Don’t blame obesity on farmers

One of the most important jobs a communications director has is correcting the media when it goes astray. Unfortunately, this has become almost a full-time task as it seems more and more media reports surface daily that put the plant health input side of agriculture in an unfavorable and unfair light. In many instances, the scientific truth is lacking to support these media stories.

One such case was a recent cover article that appeared in Time magazine titled “The Real Cost of Cheap Food,” written by Bryan Walsh, which was long on sensationalism, but short on facts. To allow such faulty and false remarks to go unchallenged is, well, just unacceptable.

Mr. Walsh seemed to be blaming traditional American agricultural systems for contributing to obesity in the U.S. Nothing could be further from the truth. There is overwhelming evidence, and most accredited health organizations, including the American Heart Association, refute this myth. Simply put, obesity is not a debate between organic versus conventionally grown crops. The problem lies in consumers’ lifestyle choices; eating prepackaged, processed, and fast foods. For numerous reasons, Americans have replaced healthy meals with quick, nutritionally deficient choices – which tend to be heavily imbalanced toward starches, fats and sugars.

Another passage in the article gave the impression that producers and users of fertilizer products were out to poison the earth. Had the author contacted agricultural plant health experts, he would have learned the fertilizer industry has spent hundreds of millions of dollars developing the most effective and efficient fertilizers and application methods to prevent issues such as runoff. No grower relishes the sight of his money running down the drain and does his best to avoid it.

Yet another segment of the Time article advanced the notion that all that production agriculture has to do to rescue consumers and the planet from the evil of giant agribusiness is to convert food operations to organic crops. This is an idea that has been gaining traction amongst the general population, but really has no anchor in reality. Let it be said that organic farming cannot solely feed the world’s growing population. My source? According to crop experts Kirchman, Holger, Bergstrom and Lars, in the 2008 book “Organic Crop Production – Ambition and Limitations,” a scientific work that largely debunks utopian organic food claims, there would be a 40 percent reduction in global crop yields through large-scale conversion to organic agriculture. A 40 percent reduction in yield on a global scale is equivalent to the amount of crops required to feed 2.5 billion people — that’s with a “B.”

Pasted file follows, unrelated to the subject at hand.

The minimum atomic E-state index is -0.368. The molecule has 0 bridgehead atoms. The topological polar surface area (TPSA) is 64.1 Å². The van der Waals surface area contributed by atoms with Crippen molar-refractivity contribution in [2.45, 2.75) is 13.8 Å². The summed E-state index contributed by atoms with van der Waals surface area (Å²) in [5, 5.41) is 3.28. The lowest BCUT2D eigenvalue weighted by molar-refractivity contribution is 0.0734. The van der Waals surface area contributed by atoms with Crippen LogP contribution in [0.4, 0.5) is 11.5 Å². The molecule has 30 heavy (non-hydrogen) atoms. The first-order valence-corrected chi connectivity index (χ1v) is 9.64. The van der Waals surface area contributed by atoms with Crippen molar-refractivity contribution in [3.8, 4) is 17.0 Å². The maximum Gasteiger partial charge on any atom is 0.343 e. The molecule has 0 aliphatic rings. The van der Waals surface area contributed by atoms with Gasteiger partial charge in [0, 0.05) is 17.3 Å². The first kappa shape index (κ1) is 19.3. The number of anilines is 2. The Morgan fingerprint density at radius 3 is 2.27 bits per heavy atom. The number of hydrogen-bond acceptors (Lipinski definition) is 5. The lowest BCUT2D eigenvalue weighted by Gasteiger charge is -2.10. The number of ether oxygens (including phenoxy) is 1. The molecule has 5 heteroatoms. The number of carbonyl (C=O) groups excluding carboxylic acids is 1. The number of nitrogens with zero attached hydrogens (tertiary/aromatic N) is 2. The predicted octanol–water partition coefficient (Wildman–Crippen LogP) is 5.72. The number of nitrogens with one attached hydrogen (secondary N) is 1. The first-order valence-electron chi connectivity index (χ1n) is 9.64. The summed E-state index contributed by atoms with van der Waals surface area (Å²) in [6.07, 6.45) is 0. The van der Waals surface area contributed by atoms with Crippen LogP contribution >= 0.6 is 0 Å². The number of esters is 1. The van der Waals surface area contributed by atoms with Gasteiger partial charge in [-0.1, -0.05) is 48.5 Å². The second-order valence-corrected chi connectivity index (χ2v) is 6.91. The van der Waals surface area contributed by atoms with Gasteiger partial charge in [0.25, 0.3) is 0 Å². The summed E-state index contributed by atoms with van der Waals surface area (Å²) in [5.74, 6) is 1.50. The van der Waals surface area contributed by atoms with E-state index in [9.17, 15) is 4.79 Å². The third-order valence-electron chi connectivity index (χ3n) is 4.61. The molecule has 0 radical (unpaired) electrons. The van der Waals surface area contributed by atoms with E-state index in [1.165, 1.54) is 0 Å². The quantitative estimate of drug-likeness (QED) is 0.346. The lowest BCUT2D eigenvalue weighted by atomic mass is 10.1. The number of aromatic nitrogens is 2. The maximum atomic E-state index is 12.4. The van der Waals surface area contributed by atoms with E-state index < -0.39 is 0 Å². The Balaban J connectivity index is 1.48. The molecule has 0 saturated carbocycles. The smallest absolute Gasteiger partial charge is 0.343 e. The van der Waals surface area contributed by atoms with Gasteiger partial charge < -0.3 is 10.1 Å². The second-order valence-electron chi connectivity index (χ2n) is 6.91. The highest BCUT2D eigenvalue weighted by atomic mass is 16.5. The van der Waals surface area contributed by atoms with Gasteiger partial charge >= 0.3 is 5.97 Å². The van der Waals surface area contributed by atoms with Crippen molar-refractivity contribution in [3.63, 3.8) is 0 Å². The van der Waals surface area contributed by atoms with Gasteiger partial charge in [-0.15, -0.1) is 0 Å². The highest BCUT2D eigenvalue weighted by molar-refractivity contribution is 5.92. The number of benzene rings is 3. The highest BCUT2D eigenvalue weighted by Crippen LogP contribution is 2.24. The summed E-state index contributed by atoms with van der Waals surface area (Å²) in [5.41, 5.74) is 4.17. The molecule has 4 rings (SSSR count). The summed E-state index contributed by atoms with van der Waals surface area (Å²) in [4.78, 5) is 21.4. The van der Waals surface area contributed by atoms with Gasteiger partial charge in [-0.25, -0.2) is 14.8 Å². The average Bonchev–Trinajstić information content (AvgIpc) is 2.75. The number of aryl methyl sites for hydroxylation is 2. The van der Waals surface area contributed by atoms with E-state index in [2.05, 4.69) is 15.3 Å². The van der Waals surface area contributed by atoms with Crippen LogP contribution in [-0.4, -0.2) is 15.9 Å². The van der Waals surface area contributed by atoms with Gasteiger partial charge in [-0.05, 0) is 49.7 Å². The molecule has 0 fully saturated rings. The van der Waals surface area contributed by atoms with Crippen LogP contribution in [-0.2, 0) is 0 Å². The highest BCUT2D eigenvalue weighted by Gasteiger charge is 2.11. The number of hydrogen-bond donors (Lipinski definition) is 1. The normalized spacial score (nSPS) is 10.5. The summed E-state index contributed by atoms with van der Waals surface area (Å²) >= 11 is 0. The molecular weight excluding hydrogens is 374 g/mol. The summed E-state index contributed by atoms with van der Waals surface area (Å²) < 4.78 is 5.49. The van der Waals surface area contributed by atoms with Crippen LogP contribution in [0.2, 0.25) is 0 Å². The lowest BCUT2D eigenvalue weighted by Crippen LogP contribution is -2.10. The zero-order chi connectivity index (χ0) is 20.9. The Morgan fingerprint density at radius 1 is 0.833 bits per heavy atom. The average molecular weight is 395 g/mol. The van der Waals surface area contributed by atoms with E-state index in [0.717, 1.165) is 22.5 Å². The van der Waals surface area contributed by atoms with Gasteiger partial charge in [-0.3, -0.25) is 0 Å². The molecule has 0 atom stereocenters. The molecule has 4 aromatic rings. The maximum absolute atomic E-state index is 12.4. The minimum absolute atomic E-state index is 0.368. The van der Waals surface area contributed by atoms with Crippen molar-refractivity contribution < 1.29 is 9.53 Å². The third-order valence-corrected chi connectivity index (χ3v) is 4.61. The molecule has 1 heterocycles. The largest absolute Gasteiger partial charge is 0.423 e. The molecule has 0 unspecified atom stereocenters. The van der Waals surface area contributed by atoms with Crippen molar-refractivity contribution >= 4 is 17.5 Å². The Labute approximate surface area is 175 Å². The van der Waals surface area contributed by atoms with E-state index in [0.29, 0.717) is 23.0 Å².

While describing the worldwide benefits of conventional fertilizers, the experts summarize their findings with this observation: “It is obvious that worldwide adoption of organic agriculture would lead to massive famine and human death.” Put simply, you can starve much of the world population so we can feel good about using organic labels, or utilize environmentally safe and agronomically sound conventional systems that will feed the world. You choose.

• Enviro lawyers love the ‘green’ in ‘green’

A sharp attorney who represents farmers and ranchers in Cheyenne, Wyo., has tallied up the bill that has been paid to environmental groups for attorney fees and costs and the amount is staggering. According to Karen Budd-Falen, the federal government between 2003 and 2007 paid more than $4.7 billion in taxpayer money to environmental law firms — and that’s just the lawsuits she tracked. The actual figure, she said, is far greater.

In some cases, the attorney notes, intervening ranchers and farmers are paying for the defense of their farm and ranch practices and (through their taxes) paying for the opposing lawyers’ attorney fees.

“That money is not going into programs to protect people, wildlife, plants and animals,” Budd-Falen said in a media interview, “but to fund more lawsuits. They are not filing these suits to try and protect the environment; they are filing these suits to make money.”

She pointed out that between 2000 and 2009, three tax-exempt, nonprofit environmental groups – Western Watersheds Project, Forest Guardians and Center for Biological Diversity – filed more than 700 cases against the federal government.

“Ranchers and other citizens are being forced to expend millions of their own money to intervene or participate in these lawsuits to protect their way of life when they have no chance of the same attorney-fee recovery if they prevail,” she told the press. She added that in one 15-month-long case, the Earthjustice Legal Foundation and the Western Environmental Law Center filed for $479,242 in attorneys’ fees. Lastly, she documented the salaries paid to top environmental executives. On top of the list was the $446,072 salary paid to the president of the Environmental Defense Fund. Second was the $439,327 salary paid to the president of the World Wildlife Fund.

So we need to keep these facts in mind the next time we read that a certain activist group masquerading as a crusader for environmental justice actually may be only a puppet of their legal advisers who are nothing more than opportunistic tree-hugging ambulance chasers.

TAGS: Legislative
Hide comments


  • Allowed HTML tags: <em> <strong> <blockquote> <br> <p>

Plain text

  • No HTML tags allowed.
  • Web page addresses and e-mail addresses turn into links automatically.
  • Lines and paragraphs break automatically.